Saturday, September 22, 2007


I’ve always been a tenderfoot, always; wish I wasn’t but I am and that’s that. Growing up in rural Massachusetts, there were plenty of barefoot moments – Fishing or canoeing, running in the backyard grass – There, I could get away with bare feet, but when push came to shove on the hot cement of a downtown sidewalk, the burning sand at Truro beach, or the rough gravel back by the railroad tracks, others could hoof it, but I had to resort to flip flops at least, if not shoes.
Oh, don’t get me wrong, I can tough it out with the proper amendments. Seven years of wildfire fighting was no problem, but then I had White’s, very good boots custom made in Spokane. Last time I picked them up after their first complete resole, (They’ve been through 5 partials and are now 29 years old and going strong), and the guy behind the counter, looking at me funny, asked, “What do you do with these boots?” We talked about who made them, (This was in Bellingham, Washington 20 years after they were made), he knew who Whites was and of the legendary “Old leather” that they used to use that can’t be had any more… Eventually I mentioned they’d been through all those wildfire fighting seasons and he stopped looking suspicious and smiled; “That’s what it was – The entire mid sole was burned and we wondered what the heck you’d been doing with them!”
And now I live in Texas, and there are even fewer places I can hack the barefoot walk. Grass is tougher and meaner down here, and we replaced our backyard with lovely river rock, but I have the hardest time walking on it barefoot. Even if I’m only making the short trip from patio to veggie garden for some peppers or a little Basil, I stumble and curse as my tender feet suffer the indignities of the unpredictable surface…
I sat out back on a chair dug sturdily into that river rock, thinking of this early this morning, under our lovely Maple tree, surrounded by happy plants artfully arranged and tended by Monica, a Nicolas Freeling book across my knees and a hot cup of good coffee in hand…
I watched my eldest cat saunter into the back yard, wherein she spied me comfortably seated; meowing a greeting, she made her way over in a leisurely fashion, no doubt looking for a skritch and perhaps to flop down in the shade. It was with some satisfaction that I watched her cross onto the rock, whereupon she displayed all the grace of a drunk reeling across a midnight alley, or a fighter describing a last pirouette, having taken a final uppercut to the chin.
“Been walking long?” I chuckled, scratching her behind the ears.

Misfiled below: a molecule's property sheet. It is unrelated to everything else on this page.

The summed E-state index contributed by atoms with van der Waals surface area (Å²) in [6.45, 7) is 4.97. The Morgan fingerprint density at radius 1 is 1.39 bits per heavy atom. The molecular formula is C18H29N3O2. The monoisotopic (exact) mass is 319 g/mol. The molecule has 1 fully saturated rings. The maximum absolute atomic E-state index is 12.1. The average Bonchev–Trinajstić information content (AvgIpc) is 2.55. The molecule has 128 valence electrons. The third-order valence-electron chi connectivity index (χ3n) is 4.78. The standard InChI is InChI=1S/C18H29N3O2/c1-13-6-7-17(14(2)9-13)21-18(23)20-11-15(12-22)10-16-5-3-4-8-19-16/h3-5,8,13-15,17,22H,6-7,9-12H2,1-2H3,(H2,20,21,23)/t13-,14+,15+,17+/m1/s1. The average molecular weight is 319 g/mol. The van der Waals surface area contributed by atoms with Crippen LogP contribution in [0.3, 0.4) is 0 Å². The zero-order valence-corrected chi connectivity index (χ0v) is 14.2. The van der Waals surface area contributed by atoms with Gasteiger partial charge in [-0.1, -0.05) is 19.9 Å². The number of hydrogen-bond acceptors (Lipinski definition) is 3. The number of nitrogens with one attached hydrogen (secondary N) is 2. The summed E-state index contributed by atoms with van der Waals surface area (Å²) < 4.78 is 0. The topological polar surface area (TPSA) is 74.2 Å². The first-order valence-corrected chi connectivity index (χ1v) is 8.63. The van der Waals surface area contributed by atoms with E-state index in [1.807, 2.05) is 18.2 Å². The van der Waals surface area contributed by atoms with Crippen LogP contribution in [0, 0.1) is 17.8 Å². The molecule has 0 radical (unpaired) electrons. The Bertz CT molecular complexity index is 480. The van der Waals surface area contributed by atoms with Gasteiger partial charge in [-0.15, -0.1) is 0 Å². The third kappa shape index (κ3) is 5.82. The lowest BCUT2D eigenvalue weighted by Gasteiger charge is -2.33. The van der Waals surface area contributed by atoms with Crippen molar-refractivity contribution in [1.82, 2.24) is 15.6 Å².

Monday, July 30, 2007

Nothin' But Nets

This ain't drivel, it's serious business, so please take a sec and read on, OK?

I'm participating in Nothing But Nets, a campaign to help prevent malaria across Africa.

Millions of people die each year from malaria, predominantly in Africa, even though the disease has been controlled in much of Asia and Europe… More than 200,000 Chadians and other refugees have been displaced as a result of the spreading crisis in Darfur. As the rainy season continues, those living in temporary camps, (The majority of whom are women and children), are gravely threatened by malaria; an estimated 25 percent of children under five in these camps will die of malaria if they don't receive nets.

There is, however, a simple solution: All it takes is $10 to buy a bed net, distribute it to a family, and explain its use. And every contribution to this emergency appeal will be matched dollar for dollar, net for net, by Humanity United.

You can help support the NBN Campaign by making a secure online donation:

Click on this link to contribute:

BTW - 100% of all donations will go to providing nets for children in Africa, no portion of your donation will be diverted for administrative costs. Nothing But Nets, a program of the United Nations Foundation is a registered public charity under section 501(c)3 of the U.S. Internal Revenue Code.

We work with work with the Measles Initiative, (One of the most successful vaccination efforts ever undertaken), to purchase bed nets and distribute them in countries and communities in greatest need. Using its proven distribution system, (Which in just five years has vaccinated nearly a quarter billion children, )the Measles Initiative will distribute bed nets along with measles vaccinations and other medicines to at-risk countries. It’s an effective and cost-efficient way to get the nets to the people who need them.

For more information on the campaign, please visit